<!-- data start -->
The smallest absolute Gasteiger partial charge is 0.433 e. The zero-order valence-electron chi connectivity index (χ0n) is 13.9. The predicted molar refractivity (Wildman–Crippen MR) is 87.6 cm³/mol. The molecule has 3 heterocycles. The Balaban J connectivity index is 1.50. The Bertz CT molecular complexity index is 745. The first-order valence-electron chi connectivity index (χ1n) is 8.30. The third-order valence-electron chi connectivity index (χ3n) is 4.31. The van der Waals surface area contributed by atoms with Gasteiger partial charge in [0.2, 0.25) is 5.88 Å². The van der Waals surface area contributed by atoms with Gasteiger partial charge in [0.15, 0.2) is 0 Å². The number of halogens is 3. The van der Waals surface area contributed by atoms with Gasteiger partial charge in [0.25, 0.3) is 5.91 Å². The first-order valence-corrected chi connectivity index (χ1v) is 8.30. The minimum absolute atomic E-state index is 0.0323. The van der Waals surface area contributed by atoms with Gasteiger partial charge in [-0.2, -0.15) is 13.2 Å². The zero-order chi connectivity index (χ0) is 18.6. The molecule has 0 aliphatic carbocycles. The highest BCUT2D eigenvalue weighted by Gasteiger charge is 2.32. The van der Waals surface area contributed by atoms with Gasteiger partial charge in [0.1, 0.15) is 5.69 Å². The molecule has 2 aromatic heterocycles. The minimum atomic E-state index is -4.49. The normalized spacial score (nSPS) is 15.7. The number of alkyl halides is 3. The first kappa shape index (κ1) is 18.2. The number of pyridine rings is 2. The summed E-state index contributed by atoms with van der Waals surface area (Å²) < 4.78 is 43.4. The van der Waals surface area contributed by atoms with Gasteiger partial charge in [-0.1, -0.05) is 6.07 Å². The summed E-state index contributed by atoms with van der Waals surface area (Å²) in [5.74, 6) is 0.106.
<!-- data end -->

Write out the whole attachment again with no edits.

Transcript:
The smallest absolute Gasteiger partial charge is 0.433 e. The zero-order valence-electron chi connectivity index (χ0n) is 13.9. The predicted molar refractivity (Wildman–Crippen MR) is 87.6 cm³/mol. The molecule has 3 heterocycles. The Balaban J connectivity index is 1.50. The Bertz CT molecular complexity index is 745. The first-order valence-electron chi connectivity index (χ1n) is 8.30. The third-order valence-electron chi connectivity index (χ3n) is 4.31. The van der Waals surface area contributed by atoms with Gasteiger partial charge in [0.2, 0.25) is 5.88 Å². The van der Waals surface area contributed by atoms with Gasteiger partial charge in [0.15, 0.2) is 0 Å². The number of halogens is 3. The van der Waals surface area contributed by atoms with Gasteiger partial charge in [0.25, 0.3) is 5.91 Å². The first-order valence-corrected chi connectivity index (χ1v) is 8.30. The minimum absolute atomic E-state index is 0.0323. The van der Waals surface area contributed by atoms with Gasteiger partial charge in [-0.2, -0.15) is 13.2 Å². The zero-order chi connectivity index (χ0) is 18.6. The molecule has 0 aliphatic carbocycles. The highest BCUT2D eigenvalue weighted by Gasteiger charge is 2.32. The van der Waals surface area contributed by atoms with Gasteiger partial charge in [0.1, 0.15) is 5.69 Å². The molecule has 2 aromatic heterocycles. The minimum atomic E-state index is -4.49. The normalized spacial score (nSPS) is 15.7. The number of alkyl halides is 3. The first kappa shape index (κ1) is 18.2. The number of pyridine rings is 2. The summed E-state index contributed by atoms with van der Waals surface area (Å²) < 4.78 is 43.4. The van der Waals surface area contributed by atoms with Gasteiger partial charge in [-0.1, -0.05) is 6.07 Å². The summed E-state index contributed by atoms with van der Waals surface area (Å²) in [5.74, 6) is 0.106.